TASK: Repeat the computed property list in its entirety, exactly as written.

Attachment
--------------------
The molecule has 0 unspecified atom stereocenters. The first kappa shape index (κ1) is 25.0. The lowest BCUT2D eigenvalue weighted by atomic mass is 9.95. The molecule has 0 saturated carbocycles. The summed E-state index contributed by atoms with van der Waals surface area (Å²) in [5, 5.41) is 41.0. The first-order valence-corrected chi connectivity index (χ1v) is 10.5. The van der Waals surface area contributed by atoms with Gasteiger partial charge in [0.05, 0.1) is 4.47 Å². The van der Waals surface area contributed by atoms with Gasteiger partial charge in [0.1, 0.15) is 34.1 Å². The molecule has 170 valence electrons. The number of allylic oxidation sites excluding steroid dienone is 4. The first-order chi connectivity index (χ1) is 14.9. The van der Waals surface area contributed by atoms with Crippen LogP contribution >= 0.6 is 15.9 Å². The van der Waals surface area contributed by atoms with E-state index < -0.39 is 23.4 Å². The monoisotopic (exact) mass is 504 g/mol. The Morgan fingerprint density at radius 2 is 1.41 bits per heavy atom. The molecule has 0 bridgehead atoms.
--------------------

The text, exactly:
The molecule has 0 unspecified atom stereocenters. The first kappa shape index (κ1) is 25.0. The lowest BCUT2D eigenvalue weighted by atomic mass is 9.95. The molecule has 0 saturated carbocycles. The summed E-state index contributed by atoms with van der Waals surface area (Å²) in [5, 5.41) is 41.0. The first-order valence-corrected chi connectivity index (χ1v) is 10.5. The van der Waals surface area contributed by atoms with Gasteiger partial charge in [0.05, 0.1) is 4.47 Å². The van der Waals surface area contributed by atoms with Gasteiger partial charge in [0.1, 0.15) is 34.1 Å². The molecule has 170 valence electrons. The number of allylic oxidation sites excluding steroid dienone is 4. The first-order chi connectivity index (χ1) is 14.9. The van der Waals surface area contributed by atoms with Crippen LogP contribution >= 0.6 is 15.9 Å². The van der Waals surface area contributed by atoms with E-state index < -0.39 is 23.4 Å². The monoisotopic (exact) mass is 504 g/mol. The Morgan fingerprint density at radius 2 is 1.41 bits per heavy atom. The molecule has 0 bridgehead atoms.